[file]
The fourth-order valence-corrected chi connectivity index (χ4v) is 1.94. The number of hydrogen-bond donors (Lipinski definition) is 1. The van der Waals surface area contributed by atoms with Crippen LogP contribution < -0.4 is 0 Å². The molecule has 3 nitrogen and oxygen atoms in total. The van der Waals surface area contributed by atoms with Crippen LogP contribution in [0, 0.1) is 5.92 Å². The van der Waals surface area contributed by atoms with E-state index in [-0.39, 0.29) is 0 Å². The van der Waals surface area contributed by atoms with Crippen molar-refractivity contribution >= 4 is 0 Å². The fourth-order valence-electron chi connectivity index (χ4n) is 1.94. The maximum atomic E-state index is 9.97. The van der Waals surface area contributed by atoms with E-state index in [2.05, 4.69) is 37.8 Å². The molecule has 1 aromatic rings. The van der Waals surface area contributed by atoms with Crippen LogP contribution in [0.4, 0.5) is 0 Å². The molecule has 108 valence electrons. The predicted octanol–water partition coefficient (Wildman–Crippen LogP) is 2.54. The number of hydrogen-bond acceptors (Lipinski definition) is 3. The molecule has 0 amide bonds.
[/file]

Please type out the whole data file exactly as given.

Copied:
The fourth-order valence-corrected chi connectivity index (χ4v) is 1.94. The number of hydrogen-bond donors (Lipinski definition) is 1. The van der Waals surface area contributed by atoms with Crippen LogP contribution < -0.4 is 0 Å². The molecule has 3 nitrogen and oxygen atoms in total. The van der Waals surface area contributed by atoms with Crippen LogP contribution in [0, 0.1) is 5.92 Å². The van der Waals surface area contributed by atoms with E-state index in [-0.39, 0.29) is 0 Å². The van der Waals surface area contributed by atoms with Crippen molar-refractivity contribution >= 4 is 0 Å². The fourth-order valence-electron chi connectivity index (χ4n) is 1.94. The maximum atomic E-state index is 9.97. The van der Waals surface area contributed by atoms with E-state index in [2.05, 4.69) is 37.8 Å². The molecule has 1 aromatic rings. The van der Waals surface area contributed by atoms with Crippen LogP contribution in [0.4, 0.5) is 0 Å². The molecule has 108 valence electrons. The predicted octanol–water partition coefficient (Wildman–Crippen LogP) is 2.54. The number of hydrogen-bond acceptors (Lipinski definition) is 3. The molecule has 0 amide bonds.